It seems like the hot topic of the day following yesterday's win is the attendance figure of only 20,000. This is a winning team. It's a first place. It has the best record in the NL. They are coming home after a very successful and long roadtrip. Why aren't fan showing up to "support the team"? On the Scott and BR show this morning they even asked Adrian Gonzalez about it and he stated that he was disappointed. What's going on here?
One point that comes up is that the Padres were only playing the Diamondbacks, a last place team. The counterargument is that our fans should be showing to watch the Padres and not the opposing team. My friend would even say that he'd rather see the Padres play a bottom dwelling team so that he has a better chance of seeing a win. However, just judging by the commenters on Gaslamp Ball its pretty obvious that many of us our revving up for the Phillies series this weekend and, while saying we're not and still tuning into the games, are really looking beyond this series with the lowly Diamondbacks.
Another point is something about kids returning to school. I don't know how much I can speak to this point without knowing the typical demographics of a weekday crowd in San Diego. Is it really that reliant on families to show up? A sellout is 40,000 and a decent turnout could be 30,0000. If school wasn't starting up could we really expect 10,000-20,0000 fans to show up on a Tuesday night? I have a hard time believing that, but I won't discount that it could play a part.
A logical leap could be that the people of San Diego don't care. Personally, just from the conversations I have with non-die-hards in San Diego I can tell that this team does excite people. People who casually follow the team are not indifferent to the successes the Padres are having. There's water cooler talk. There's people reading more Padres articles in the paper. Many are even watching games on TV that they would not have were the Padres season going differently.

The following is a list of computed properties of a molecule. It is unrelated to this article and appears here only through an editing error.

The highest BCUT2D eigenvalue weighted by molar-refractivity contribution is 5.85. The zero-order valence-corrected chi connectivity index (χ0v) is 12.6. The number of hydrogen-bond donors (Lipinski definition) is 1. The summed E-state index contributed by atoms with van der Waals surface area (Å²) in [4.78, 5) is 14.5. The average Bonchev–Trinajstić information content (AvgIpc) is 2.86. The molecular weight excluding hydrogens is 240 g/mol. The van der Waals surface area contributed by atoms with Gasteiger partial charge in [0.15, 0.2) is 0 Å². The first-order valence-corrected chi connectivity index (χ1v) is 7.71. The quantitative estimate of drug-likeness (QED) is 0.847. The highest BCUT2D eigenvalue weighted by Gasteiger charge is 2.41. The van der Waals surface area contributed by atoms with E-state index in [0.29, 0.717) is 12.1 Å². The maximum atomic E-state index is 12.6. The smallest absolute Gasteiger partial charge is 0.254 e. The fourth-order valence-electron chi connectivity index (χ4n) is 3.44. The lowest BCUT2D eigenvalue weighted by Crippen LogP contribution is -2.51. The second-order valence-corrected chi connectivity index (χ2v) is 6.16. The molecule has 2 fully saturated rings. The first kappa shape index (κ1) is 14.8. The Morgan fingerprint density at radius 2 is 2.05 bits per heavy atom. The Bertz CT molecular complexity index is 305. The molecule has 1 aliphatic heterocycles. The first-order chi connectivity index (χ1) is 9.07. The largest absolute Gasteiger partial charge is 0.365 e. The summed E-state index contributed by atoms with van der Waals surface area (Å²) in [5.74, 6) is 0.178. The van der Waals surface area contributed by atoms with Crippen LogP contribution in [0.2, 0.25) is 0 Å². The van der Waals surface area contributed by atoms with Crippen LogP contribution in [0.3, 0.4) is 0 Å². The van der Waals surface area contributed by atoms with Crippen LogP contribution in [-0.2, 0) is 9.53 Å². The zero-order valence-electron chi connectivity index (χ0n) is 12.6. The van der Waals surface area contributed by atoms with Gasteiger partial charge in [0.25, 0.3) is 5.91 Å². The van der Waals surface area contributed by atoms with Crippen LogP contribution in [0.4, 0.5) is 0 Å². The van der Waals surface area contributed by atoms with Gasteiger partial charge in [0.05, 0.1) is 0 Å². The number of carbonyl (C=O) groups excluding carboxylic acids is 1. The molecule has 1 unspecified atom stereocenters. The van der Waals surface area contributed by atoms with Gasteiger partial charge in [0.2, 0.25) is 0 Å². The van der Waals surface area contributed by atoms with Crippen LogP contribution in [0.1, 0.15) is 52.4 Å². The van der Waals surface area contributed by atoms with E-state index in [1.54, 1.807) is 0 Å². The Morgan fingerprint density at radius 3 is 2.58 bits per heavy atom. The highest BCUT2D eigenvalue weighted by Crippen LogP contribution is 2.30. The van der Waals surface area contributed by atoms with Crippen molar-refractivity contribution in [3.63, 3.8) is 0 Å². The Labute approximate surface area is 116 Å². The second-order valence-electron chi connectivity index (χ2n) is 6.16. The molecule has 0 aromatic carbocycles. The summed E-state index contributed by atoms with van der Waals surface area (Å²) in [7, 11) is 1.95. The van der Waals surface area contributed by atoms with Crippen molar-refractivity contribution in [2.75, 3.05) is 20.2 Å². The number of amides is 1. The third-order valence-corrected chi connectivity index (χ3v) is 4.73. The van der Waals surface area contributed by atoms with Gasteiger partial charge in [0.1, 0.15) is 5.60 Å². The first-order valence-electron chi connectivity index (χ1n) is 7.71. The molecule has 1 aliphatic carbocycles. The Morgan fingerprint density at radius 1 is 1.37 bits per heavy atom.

When I was listening to that aforementioned Adrian Gonzalez interview he mentioned that they just came from Milwaukee where that team is not in contention, but drew near sellouts each night. I was in Milwaukee and that city loves a tailgate (hours upon hours of tailgating; tailgating in a thunderstorm tailgating), which is something you do on weekends and not weekdays. So, I think Adrian is being ignorant of context right there. The other thing is that Milwaukee was excited about their team going into the season. This is important and I'll tell you why.
Teams that have sudden success do not have their largest boost in ticket sales for the current season. They have it the following season. Part of that is about the hype for the team and part of it is about people trying to secure playoff tickets. Both of those factors result in large season ticket sales numbers. Season tickets sales are key. They provide a base attendance for every game. Its a lot easier to draw 30,0000 for a weekday game when a large number of those tickets were bought in the offseason. Just in my own personal experience, at this point in the season I'm fairly set in my ways. I haven't gone to many weekday games and I have a number of tickets for upcoming weekend series'. I'm not going to suddenly start buying up weekday tickets because the team is winning and I suspect many people aren't ready to just start picking up games left and right. But, without that season ticketholder base you are reliant on people suddenly picking up tickets by the bucketload in order to get to 30,000 and 40,0000 and that's just not going to happen. At least not on weekdays when people aren't ready to stay at the park until 10 pm, get home later than that and have to be at work the next day. It's just easier to follow the team you're excited about from your home like you've been doing all season.
As for this weekend's series with the Phillies, well, I expect the numbers to big. Otherwise, I'll be disappointed just like our slugging first baseman.